In 1875, Captain Matthew Webb made the first recorded swim of the English Channel without artificial aids. Now, nearly 145 years later, Army Officer Captain Harry Grantham looks set to match this achievement as he aims to raise awareness of mental health issues, especially amongst service personnel.
Several years ago, the Captain from Sleaford, Lincolnshire, learned the true value of friendship when colleague Major Nigel Mudd noticed a change in his behaviour and encouraged him to open up and seek help for personal problems he was struggling with at the time. In his case the Army Welfare Centre provided “invaluable” support, quashing the stigmas surrounding depression and anxiety and enabling Harry to find a path to becoming mentally healthy. With his Cross-Channel Swim, Captain Grantham hopes to encourage those experiencing mental health issues to come forward and seek help at an early stage. An early intervention from a friend was crucial to overcoming personal struggle, and although mental health issues can often feel like a private battle, Captain Grantham also wants to highlight the role that everyone can play in another’s wellbeing. He asks that “if you see something, even something small, go and help them”. This early unbidden intervention he says can help prevent individuals thinking that there is no way forward and potentially save lives.
Captain Grantham takes his physical fitness very seriously but is drawn to swimming the English Channel by the incredible mental challenge that it offers, with his coach describing the event as “80% mental and 20% physical”. Since 1875 only 1,881 people have achieved this feat and Captain Grantham aims to add his attempt to this list with a target finish time between 12 and 14 hours.
Poignantly it’s the same friend that helped him all those years ago when he was battling personal demons that is supporting him now with his assault on the waves of the English Channel. Former serving Major Nigel Mudd will be in the support boat on 7th September with other friends and members of his old Regiment the Royal Artillery. Training has been progressing well with 30-40 kilometres of open water swimming each week, predominantly down at Dover harbour. But it’s very much a team effort and everyone is working hard to make sure Harry’s attempt is successful.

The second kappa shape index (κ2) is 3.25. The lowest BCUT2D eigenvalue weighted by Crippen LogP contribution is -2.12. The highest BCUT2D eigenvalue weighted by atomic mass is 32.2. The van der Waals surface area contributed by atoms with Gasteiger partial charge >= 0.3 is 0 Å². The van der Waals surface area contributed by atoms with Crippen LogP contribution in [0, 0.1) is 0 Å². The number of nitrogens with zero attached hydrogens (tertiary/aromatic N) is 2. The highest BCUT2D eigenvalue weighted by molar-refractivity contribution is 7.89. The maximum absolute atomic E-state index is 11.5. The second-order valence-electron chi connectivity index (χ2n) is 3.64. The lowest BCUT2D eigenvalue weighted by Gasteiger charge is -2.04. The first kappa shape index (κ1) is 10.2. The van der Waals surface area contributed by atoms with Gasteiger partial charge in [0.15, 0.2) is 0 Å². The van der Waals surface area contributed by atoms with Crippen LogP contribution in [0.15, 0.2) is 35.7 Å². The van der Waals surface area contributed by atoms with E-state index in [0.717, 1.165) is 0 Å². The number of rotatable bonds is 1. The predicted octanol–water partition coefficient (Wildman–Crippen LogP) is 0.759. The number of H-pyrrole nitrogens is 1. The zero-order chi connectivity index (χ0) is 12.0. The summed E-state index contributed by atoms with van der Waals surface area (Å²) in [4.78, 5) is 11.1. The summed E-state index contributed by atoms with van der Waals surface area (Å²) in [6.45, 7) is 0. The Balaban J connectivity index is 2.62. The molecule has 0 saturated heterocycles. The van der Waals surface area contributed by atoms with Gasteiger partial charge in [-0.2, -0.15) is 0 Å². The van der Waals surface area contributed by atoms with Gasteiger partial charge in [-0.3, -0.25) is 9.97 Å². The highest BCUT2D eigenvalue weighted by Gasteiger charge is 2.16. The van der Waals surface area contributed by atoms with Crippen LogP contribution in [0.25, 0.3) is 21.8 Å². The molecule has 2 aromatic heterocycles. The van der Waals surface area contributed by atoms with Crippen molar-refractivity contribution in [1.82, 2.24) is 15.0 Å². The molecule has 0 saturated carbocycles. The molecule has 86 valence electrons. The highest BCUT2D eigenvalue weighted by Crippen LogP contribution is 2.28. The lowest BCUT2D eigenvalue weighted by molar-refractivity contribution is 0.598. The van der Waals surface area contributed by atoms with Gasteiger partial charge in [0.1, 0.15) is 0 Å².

Captain Grantham enlisted in the British Army in 1995 where he joined The King’s Troop Royal Horse Artillery, the mounted ceremonial Battery whose role includes the firing of royal salutes to mark the grand occasions of state. Following a successful career as a soldier, including a stint as the Regimental Sergeant Major of The King’s Troop (the most senior position a soldier can reach before commissioning), Captain Grantham attended the Royal Military Academy Sandhurst’s Late Entry Officer Course where he gained his commission in 2017. He is now currently serving as the SO3 Equine Assurance Officer within the headquarters of London District, where he is responsible for assuring the training of all the mounted units, including the Household Cavalry Mounted Regiment and The King’s Troop Royal Horse Artillery.
Speaking about the upcoming challenge, Harry said; “If I can help make at least one person’s life better as a result of the money and awareness raised by my Channel Swim I’ll be delighted. I’m hoping for calm waters but as I tell the soldiers who take their horses to the beach each year to improve their riding abilities, the most important thing is to have Army Confidence – if you can believe you can do something, you’ve done all the preparations you need and you’ve got a strong team supporting you, nothing can stand in your way.”
All money raised from the event is going to the Royal Artillery Charitable Fund who work to support the Gunner community that Captain Grantham remains a part of. A just giving page accessed by the link below explains his personal struggle in more detail while highlighting the services on offer to help combat mental health issues.